Prashant Bhushan old contempt case: SC gives time to lawyers

Case was registered in 2009 after court took suo motu cognisance of an interview of Mr. Bhushan in Tehelka in which he remarked about the judiciary

Updated - July 24, 2020 04:55 pm IST

Published - July 24, 2020 02:52 pm IST - NEW DELHI

Senior advocate Prashant Bhushan at a convention against UAPA and CAA in Kochi on Saturday.

Senior advocate Prashant Bhushan at a convention against UAPA and CAA in Kochi on Saturday.

The Supreme Court on Friday gave time till August 4 to lawyers to research and prepare their defence for noted civil rights lawyer Prashant Bhushan and former Tehelka magazine editor-in-chief Tarun Tejpal in a decade-old contempt case that has popped back into the spotlight.

The case was registered in 2009 after the court took suo motu cognisance of an interview of Mr. Bhushan in Tehelka in which he remarked about the judiciary and the presence of former Chief Justice of India S.H. Kapadia on the Forest Bench of the apex court which decided the Niyamgiri mining lease case in Odisha in favour of Sterlite Industries.

“The last lawyer who defended Prashant Bhushan was the late Ram Jethmalani. The records of the case run into three or four volumes. I need time to go through them thoroughly”, senior advocate Rajeev Dhavan, for Mr. Bhushan, urged a three-judge Bench led by Justice Arun Mishra.

Senior advocate Kapil Sibal for Tarun Tejpal said the last hearing in the case was in 2012.

“What is the great urgency in hearing it now? Seven years have passed since the last hearing”, he submitted.

To this, Justice Mishra said the court will have to start hearing the case anyway.

“But we need time to prepare”, Mr. Sibal interjected.

“Mr. Sibal, we will give you enough time to prepare. [To Mr. Dhavan] We know your capacity and memory”, Justice Mishra said.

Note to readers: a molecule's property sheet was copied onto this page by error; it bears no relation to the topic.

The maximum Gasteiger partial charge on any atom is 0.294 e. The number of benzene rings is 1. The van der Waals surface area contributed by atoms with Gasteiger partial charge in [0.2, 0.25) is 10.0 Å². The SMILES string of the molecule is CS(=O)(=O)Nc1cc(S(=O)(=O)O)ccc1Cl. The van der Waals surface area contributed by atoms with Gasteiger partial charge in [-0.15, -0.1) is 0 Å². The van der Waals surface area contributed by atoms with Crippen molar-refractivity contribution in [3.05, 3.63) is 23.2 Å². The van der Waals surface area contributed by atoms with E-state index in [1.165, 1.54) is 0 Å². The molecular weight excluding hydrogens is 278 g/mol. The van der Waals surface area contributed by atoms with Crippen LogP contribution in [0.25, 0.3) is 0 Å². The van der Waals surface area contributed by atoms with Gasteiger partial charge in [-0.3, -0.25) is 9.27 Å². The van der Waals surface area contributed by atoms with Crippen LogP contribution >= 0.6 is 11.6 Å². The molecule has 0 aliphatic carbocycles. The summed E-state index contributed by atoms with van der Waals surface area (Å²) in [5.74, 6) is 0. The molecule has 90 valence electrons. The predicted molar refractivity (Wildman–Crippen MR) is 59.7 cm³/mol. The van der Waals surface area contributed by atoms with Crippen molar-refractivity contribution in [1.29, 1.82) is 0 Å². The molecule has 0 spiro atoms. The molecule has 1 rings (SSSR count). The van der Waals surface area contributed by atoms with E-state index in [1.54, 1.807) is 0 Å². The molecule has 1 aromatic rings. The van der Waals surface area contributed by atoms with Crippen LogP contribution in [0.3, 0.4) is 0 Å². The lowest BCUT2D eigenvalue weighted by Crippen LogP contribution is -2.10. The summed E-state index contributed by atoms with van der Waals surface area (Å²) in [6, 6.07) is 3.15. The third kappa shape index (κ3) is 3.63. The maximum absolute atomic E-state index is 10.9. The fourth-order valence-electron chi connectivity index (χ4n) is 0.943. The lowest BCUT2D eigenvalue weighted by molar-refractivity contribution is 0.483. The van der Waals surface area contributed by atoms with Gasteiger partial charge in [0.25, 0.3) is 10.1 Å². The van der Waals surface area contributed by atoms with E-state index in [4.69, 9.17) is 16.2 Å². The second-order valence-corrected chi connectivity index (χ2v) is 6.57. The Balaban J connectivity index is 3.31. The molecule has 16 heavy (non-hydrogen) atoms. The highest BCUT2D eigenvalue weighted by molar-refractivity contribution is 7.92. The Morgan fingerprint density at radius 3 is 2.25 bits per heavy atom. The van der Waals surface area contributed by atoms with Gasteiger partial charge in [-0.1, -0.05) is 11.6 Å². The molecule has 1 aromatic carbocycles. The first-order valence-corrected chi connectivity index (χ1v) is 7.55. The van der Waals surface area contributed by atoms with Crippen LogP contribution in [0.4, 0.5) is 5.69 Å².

However, he observed that the court was “reluctant” to implead senior advocate Shanti Bhushan, Mr. Prashant Bhushan's father, in the contempt case.

“You are too senior”, Justice Mishra told Mr. Shanti Bhushan.

Mr. Shanti Bhushan said the Bench should wait till the pandemic tides over and physical courts resume. The case cannot effectively be argued in virtual court proceedings. If the court could wait for a decade, it could wait some more.

But Justice Mishra, referring to Mr. Shanti Bhushan's application, said the latter has made submissions which are emotional in nature.

“This is an argument made out of love and affection”, Justice Mishra remarked orally, posting the case for August 4.

On June 22, the same Bench initiated suo motu contempt proceedings against Mr. Prashant Bhushan for his tweets on the “role” of the court in the “last six years” and about a photograph of Chief Justice of India Sharad A. Bobde on a motorbike. The court observed in the order that the tweets undermined the dignity of the Supreme Court and the CJI’s office in the public eye.

This contempt case is separately listed for August 5.

Court’s offer

Last year, Mr. Prashant Bhushan turned down an offer from the Supreme Court to “unconditionally apologise” to a Bench led by Justice Mishra during a contempt proceedings regarding his February 1, 2019 tweets claiming that the government misled the court about the appointment of M. Nageshwar Rao as interim CBI Director.

Justice Mishra had then said that if a lawyer had grievances with the administration of justice by a court, he ought to return to it with his queries rather than voice them in the media.

“This is troubling all of us as an institution. This is happening in all cases of importance. Motives are attributed to judges,”he had observed.

0 / 0
Sign in to unlock member-only benefits!
  • Access 10 free stories every month
  • Save stories to read later
  • Access to comment on every story
  • Sign-up/manage your newsletter subscriptions with a single click
  • Get notified by email for early access to discounts & offers on our products
Sign in


Comments have to be in English, and in full sentences. They cannot be abusive or personal. Please abide by our community guidelines for posting your comments.

We have migrated to a new commenting platform. If you are already a registered user of The Hindu and logged in, you may continue to engage with our articles. If you do not have an account please register and login to post comments. Users can access their older comments by logging into their accounts on Vuukle.